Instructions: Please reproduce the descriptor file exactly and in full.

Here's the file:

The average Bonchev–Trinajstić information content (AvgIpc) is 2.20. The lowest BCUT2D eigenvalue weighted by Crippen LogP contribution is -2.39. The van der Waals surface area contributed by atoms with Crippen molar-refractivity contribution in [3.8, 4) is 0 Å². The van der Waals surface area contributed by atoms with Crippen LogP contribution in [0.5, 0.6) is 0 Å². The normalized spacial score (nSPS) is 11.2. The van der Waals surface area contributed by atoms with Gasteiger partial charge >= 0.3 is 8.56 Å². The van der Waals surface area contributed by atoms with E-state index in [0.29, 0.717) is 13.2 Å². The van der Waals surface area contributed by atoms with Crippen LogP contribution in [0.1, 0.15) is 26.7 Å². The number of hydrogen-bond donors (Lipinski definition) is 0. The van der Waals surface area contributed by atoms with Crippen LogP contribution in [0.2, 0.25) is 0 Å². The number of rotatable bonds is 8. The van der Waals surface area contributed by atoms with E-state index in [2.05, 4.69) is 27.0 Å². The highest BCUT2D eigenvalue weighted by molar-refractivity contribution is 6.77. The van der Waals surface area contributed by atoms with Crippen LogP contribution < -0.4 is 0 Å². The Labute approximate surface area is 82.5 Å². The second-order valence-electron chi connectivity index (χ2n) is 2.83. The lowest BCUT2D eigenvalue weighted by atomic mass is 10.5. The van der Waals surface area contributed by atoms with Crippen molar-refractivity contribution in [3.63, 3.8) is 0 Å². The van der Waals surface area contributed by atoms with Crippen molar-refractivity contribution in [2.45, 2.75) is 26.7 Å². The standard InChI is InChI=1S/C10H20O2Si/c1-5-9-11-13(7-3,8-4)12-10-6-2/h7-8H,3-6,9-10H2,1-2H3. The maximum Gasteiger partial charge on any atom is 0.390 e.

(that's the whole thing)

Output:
The average Bonchev–Trinajstić information content (AvgIpc) is 2.20. The lowest BCUT2D eigenvalue weighted by Crippen LogP contribution is -2.39. The van der Waals surface area contributed by atoms with Crippen molar-refractivity contribution in [3.8, 4) is 0 Å². The van der Waals surface area contributed by atoms with Crippen LogP contribution in [0.5, 0.6) is 0 Å². The normalized spacial score (nSPS) is 11.2. The van der Waals surface area contributed by atoms with Gasteiger partial charge >= 0.3 is 8.56 Å². The van der Waals surface area contributed by atoms with E-state index in [0.29, 0.717) is 13.2 Å². The van der Waals surface area contributed by atoms with Crippen LogP contribution in [0.1, 0.15) is 26.7 Å². The number of hydrogen-bond donors (Lipinski definition) is 0. The van der Waals surface area contributed by atoms with Crippen LogP contribution in [0.2, 0.25) is 0 Å². The number of rotatable bonds is 8. The van der Waals surface area contributed by atoms with E-state index in [2.05, 4.69) is 27.0 Å². The highest BCUT2D eigenvalue weighted by molar-refractivity contribution is 6.77. The van der Waals surface area contributed by atoms with Crippen LogP contribution < -0.4 is 0 Å². The Labute approximate surface area is 82.5 Å². The second-order valence-electron chi connectivity index (χ2n) is 2.83. The lowest BCUT2D eigenvalue weighted by atomic mass is 10.5. The van der Waals surface area contributed by atoms with Crippen molar-refractivity contribution in [3.63, 3.8) is 0 Å². The van der Waals surface area contributed by atoms with Crippen molar-refractivity contribution in [2.45, 2.75) is 26.7 Å². The standard InChI is InChI=1S/C10H20O2Si/c1-5-9-11-13(7-3,8-4)12-10-6-2/h7-8H,3-6,9-10H2,1-2H3. The maximum Gasteiger partial charge on any atom is 0.390 e.